- Eligible Non- Citizens (per FAFSA)
- T visa holders
DREAM Act AB 540/ SB 68 Eligible Students Who Are:
- Undocumented individuals;
- DACAmented individuals; and U visa holders
- TPS Protected Status
Who is NOT eligible?
- DACAmented students
- Undocumented individuals
- Any visa holder (except U)
- Legal Permanent Residents
- Eligible Non-Citizens (per FAFSA)
Requirements for Financial Aid to be Awarded:
- Department of Homeland Security and SocialSecurity Administration crosscheck student name, social security number, and birthdate to verify that all FAFSA eligibility requirements are met;
- All other eligibility for federal and state aid is met
- School verifies student meets AB 540/ SB 68
- Some schools may require a student’s AB 540/ SB 68 status to be approved prior to awarding state financial aid
- All other eligibility state aid is met
Requirements for Financial Aid to Be Released to Pay Outstanding Balances:
- Admission into an approved degree or certificate degree
- Minimum Unit requirements
- Satisfactory Academic Progress
Approval as AB 540/ SB 68 student and:
- Admission into an approved degree or
- Minimum Unit requirements
- Satisfactory Academic Progress
For more information visit FAFSA vs CA Dream Act – Apply to the Correct Financial Aid in CA!
For a student who is a citizen or legal permanent resident but whose parents are undocumented, you must follow specific steps to ensure you will be considered for federal aid through FAFSA.
- Paying Resident Fees at a CCC, CSU, or UC Submitting the FAFSA Application
- When students are financially dependent on their parent(s), Residency for Tuition Purposes in CCCs, CSUs, and UCs can be based on the residency of the parents when the student is under a specific age.
- However, students who are citizens, legal permanent residents, or eligible non-citizens but whose parents are undocumented should be classified as residents in most instances if their parents meet all other residency requirements for tuition purposes. Keep in mind that this is a complicated process and not all students are accurately classified.
- If you are classified as a non-resident but believe that you meet the residency requirements for tuition purposes in CA, contact the residency officer at your campus. If you are unable to resolve it at that level, contact the Chancellor’s Office of the CCC, CSU, or the President’s Office of the UC regarding their policy on residency for students who are U.S. citizens with undocumented parents.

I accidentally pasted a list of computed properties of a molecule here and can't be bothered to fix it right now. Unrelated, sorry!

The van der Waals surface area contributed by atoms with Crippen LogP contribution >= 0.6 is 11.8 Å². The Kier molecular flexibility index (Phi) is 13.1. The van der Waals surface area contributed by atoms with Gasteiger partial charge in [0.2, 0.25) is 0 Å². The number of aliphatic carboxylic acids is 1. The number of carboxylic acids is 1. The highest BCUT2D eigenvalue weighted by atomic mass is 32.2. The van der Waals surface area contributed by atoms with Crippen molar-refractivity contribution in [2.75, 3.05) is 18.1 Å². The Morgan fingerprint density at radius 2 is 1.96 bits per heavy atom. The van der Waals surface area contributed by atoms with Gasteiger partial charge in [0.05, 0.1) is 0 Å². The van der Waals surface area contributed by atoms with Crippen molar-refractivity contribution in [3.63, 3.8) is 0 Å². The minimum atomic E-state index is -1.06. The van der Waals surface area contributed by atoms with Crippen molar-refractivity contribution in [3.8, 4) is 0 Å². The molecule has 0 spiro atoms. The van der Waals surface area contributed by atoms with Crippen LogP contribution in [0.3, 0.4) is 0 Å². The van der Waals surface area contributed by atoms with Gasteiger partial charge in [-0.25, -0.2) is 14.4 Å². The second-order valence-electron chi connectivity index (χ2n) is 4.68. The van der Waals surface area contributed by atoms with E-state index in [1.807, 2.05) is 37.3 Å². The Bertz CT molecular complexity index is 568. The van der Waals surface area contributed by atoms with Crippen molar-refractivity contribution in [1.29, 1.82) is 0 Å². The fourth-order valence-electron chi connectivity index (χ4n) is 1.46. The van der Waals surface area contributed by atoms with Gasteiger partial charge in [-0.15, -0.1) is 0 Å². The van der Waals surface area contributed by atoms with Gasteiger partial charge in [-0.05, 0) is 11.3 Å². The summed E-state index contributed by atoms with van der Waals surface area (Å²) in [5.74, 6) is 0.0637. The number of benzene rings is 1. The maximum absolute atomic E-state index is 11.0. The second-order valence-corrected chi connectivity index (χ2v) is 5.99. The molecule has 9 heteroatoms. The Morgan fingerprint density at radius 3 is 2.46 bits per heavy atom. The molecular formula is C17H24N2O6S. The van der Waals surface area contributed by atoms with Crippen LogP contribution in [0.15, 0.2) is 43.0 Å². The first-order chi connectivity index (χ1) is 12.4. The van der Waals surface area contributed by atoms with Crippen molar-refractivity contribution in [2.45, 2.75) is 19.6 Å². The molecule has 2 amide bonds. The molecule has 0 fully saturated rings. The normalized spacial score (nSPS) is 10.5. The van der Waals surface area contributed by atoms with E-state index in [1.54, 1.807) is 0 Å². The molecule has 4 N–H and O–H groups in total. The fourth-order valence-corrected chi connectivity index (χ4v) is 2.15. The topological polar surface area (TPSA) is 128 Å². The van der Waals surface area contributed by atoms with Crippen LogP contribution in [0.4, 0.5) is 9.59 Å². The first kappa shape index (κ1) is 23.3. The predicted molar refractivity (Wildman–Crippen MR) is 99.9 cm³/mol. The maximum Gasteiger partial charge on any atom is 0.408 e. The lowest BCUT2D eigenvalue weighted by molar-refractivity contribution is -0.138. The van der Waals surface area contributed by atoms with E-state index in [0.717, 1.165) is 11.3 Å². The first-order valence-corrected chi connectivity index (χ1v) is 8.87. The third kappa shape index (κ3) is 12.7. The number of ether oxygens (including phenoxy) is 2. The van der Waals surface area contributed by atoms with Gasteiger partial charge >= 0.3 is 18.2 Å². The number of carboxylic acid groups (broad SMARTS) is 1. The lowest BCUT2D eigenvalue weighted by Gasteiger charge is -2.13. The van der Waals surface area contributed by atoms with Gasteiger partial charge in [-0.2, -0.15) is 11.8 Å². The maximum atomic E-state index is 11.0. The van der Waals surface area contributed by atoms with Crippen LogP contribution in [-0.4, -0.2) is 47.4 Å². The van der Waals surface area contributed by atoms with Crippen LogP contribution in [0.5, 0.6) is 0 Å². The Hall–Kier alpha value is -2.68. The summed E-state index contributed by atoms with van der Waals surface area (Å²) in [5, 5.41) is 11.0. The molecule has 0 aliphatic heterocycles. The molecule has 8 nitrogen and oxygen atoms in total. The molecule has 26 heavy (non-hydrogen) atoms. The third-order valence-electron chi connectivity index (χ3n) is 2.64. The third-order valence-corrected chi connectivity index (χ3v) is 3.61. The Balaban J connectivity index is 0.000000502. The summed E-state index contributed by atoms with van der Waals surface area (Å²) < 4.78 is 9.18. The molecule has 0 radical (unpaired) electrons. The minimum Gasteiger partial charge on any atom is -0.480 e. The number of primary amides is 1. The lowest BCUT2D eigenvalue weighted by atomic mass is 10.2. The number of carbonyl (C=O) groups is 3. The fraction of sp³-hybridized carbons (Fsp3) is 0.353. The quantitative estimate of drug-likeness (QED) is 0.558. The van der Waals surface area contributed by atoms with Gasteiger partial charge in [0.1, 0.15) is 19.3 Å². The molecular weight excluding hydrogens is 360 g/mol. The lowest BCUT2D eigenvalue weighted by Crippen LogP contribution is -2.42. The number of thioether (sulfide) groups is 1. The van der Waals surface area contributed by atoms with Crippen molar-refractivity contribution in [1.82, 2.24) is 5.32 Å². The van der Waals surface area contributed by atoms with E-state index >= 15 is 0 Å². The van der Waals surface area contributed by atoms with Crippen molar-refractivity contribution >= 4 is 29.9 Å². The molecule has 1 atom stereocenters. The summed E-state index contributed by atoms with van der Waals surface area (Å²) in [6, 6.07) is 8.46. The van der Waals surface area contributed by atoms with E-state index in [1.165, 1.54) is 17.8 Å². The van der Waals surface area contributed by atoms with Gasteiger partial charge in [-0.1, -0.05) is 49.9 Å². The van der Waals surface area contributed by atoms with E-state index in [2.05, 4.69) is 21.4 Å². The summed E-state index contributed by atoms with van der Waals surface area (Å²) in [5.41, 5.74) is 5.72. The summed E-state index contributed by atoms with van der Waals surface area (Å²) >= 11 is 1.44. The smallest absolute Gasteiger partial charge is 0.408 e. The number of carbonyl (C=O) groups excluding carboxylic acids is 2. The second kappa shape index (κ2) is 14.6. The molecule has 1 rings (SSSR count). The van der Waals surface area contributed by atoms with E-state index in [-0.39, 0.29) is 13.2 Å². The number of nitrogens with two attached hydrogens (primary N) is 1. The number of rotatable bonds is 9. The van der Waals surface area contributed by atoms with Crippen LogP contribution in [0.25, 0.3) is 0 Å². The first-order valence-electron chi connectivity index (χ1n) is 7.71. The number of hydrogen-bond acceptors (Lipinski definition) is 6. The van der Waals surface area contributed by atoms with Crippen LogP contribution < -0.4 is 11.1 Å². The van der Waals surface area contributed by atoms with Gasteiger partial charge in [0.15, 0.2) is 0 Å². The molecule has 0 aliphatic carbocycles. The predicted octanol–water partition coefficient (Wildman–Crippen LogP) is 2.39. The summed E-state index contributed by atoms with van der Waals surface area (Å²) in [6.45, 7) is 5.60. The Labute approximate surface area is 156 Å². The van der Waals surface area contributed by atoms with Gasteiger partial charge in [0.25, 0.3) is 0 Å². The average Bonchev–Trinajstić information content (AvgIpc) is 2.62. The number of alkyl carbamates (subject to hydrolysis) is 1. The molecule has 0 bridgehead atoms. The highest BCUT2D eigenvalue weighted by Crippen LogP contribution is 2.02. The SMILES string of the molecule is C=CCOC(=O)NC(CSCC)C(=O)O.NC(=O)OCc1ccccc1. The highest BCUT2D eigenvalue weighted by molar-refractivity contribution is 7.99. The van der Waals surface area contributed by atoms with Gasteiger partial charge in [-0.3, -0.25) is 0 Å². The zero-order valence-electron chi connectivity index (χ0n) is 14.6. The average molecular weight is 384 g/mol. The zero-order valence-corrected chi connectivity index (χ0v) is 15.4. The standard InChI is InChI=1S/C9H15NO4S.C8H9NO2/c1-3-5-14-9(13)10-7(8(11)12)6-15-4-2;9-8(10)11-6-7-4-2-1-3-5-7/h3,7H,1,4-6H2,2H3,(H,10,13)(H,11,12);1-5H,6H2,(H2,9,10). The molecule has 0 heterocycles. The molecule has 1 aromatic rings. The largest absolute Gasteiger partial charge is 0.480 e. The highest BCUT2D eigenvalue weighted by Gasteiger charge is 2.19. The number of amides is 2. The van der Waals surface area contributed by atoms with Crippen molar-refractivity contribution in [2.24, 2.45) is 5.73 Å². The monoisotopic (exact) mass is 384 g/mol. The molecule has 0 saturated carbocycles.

- If you cannot be classified as a resident, check to see if you meet the eligibility for AB 540/SB 68 and submit the nonresident tuition exemption form (AB 540 affidavit), along with any required proof (transcripts).
- Being classified as a resident for tuition purposes or AB 540/SB 69 student is key to paying resident fees and being able to receive state-based financial aid.
- Submitting the FAFSA Application
- Students who are citizens, legal permanent residents, or eligible non-citizens, but whose parent(s) is/ are undocumented are eligible to submit the FAFSA application and receive federal financial aid.
- Students should apply at fafsa.ed.gov but should pay attention to these specific details if their parents are undocumented:
- Students should obtain their own FSA ID
- Parent(s) should include their information, if required
- Parents should be sure to use 000’s for the Social Security Number (SSN) if they do not have a valid SSN. They should not use an Individual Tax Identification Number (ITIN). The application will request confirmation if you use zeros. Say yes.
- Students should sign the FAFSA with their FSA ID and parents should “Print signature page” to sign the FAFSA because they cannot obtain an FSA ID
- Students should save one copy of the signature page and mail the other to FAFSA. It can take up to six weeks to process, so be sure to send it early!
- Students should check on www.fafsa.ed.gov to confirm that the parents signature has been received. The student’s FAFSA application cannot be processed until the parents signature is successfully added.
- Receiving Federal and State Financial Aid at a CCC, CSU, or UC
- Students who filled out the FAFSA but were admitted as non-residents usually do not see CA state financial aid in their original financial aid award–only federal financial aid. Once approval of their residency classification or AB 540 status is approved, students must contact the Financial Aid department to ensure that all state financial aid for which they are eligible is added to their financial aid award.